I also think I'm pretty laid back when it comes to words. Throughout my life, I've had lots of experience with the things-people-say-with-good-intentions-that-come-out-all-wrong types of things, and I've learned to let them roll off my back. That can be hard, because I honestly don't have a very thick skin, but I've learned to give people the benefit of the doubt.
It wasn't until after Roo was born that I realized what a big push is out there to end the use of the "R-word"--retarded. To be honest, I hadn't thought much about the word at all, mainly because it just wasn't a part of my vocabulary... but I also wasn't ready to jump on the bandwagon. Before you send me nasty e-mails about how I'll feel when someone calls my son that word, please let me explain. I absolutely think that people use that word to tear others down and that is terrible and sad--but is the problem really with the word? Or is it with the attitudes of the people using it? My feeling was--and still is, to a degree--if we "forbid" people to use this word, they'll just replace it with another.
Do you know what's really sad to me about that? I was originally going to write that kids use that word to tear others down, and then I realized that it's not limited to kids.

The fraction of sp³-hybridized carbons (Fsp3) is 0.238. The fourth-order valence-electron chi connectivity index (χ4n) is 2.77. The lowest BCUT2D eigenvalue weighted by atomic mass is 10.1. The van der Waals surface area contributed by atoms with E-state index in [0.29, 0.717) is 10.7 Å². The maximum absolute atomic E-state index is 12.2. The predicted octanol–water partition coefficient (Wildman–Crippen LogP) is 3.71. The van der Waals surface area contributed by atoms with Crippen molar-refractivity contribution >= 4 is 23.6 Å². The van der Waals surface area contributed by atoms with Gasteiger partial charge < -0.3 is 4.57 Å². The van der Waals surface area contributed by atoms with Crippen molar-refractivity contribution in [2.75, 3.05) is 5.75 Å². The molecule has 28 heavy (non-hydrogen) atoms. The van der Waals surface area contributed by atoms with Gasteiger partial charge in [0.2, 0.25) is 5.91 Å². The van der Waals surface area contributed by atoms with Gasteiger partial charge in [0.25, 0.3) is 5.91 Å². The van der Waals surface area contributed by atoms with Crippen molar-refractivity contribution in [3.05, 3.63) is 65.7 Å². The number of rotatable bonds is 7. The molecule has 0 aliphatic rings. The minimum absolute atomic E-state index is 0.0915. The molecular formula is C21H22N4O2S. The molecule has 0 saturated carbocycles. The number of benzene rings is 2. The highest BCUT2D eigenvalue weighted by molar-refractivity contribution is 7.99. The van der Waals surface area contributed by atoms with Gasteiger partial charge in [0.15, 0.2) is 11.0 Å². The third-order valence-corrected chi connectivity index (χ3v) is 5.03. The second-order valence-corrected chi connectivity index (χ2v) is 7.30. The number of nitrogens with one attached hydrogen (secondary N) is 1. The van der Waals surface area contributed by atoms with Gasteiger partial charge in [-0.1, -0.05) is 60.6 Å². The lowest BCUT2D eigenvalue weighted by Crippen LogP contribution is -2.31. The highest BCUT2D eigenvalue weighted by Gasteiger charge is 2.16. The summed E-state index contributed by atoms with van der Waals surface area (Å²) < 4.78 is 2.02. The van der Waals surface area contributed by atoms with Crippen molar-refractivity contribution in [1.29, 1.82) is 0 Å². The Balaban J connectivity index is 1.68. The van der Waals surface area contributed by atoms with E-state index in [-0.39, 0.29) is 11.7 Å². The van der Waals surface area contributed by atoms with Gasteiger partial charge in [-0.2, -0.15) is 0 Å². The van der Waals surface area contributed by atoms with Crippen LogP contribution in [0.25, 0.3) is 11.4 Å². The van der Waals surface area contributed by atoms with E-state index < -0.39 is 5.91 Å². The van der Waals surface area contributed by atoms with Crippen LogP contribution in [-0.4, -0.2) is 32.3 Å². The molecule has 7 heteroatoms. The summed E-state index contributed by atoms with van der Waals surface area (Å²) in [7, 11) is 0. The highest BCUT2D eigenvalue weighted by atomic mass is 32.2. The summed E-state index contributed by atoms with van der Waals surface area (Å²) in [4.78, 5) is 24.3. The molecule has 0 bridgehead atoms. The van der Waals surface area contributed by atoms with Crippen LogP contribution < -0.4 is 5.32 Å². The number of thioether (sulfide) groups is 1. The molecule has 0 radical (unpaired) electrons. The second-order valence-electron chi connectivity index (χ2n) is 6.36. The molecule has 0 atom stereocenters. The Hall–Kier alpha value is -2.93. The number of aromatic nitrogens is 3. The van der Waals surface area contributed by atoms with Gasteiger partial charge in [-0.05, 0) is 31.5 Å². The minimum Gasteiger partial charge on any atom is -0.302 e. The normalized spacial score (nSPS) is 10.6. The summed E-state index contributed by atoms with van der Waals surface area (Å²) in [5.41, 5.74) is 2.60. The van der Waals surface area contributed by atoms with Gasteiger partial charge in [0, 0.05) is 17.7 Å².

And over the past year, I've heard lots of stories of how offended people have been by this word--some very rightfully so, others (in my humble opinion) maybe went just a teeny bit over-the-top in their reaction. But I've come to realize... as I've listened to their stories... as I've heard acquaintances use it in casual conversation... as I've overheard it in public places... that it's just not a nice word. Period.
Have I stormed out of the room when someone used the word to refer to their phone? No. Have I kicked someone out of my house for mumbling it after a bad football play? No. Would I prefer that people think twice and come up with a more intelligent way of expressing themselves? You better believe it.
Why? Because someday, chances are somebody mean is going to use that word to hurt my son. And someday after that, he might hear someone else--someone he loves and respects--use that same word to vent frustration over their broken DVD player. And I don't want him to think, "You mean you're angry at that thing because it's like me. It's bad, like me. It's worthless, like me."
It's not a nice word. And yes, mean people will come up with other ways to be mean. But nice people who use the word without thinking... those people will understand. Those people can be taught that, even though it doesn't seem like a big deal to them, it's a big deal to someone else. And they have hundreds of other words to choose from to describe their thoughts and feelings. And they will.
So tonight, I'm spreading the word. Let's end the word.
And if I didn't convince you, maybe this will:
This video was made by a girl whose brother has Down's and Autism. She is awesome. I hope Lamb grows up to be like her.
It's Down Syndrome Awareness Month. Help me spread the word.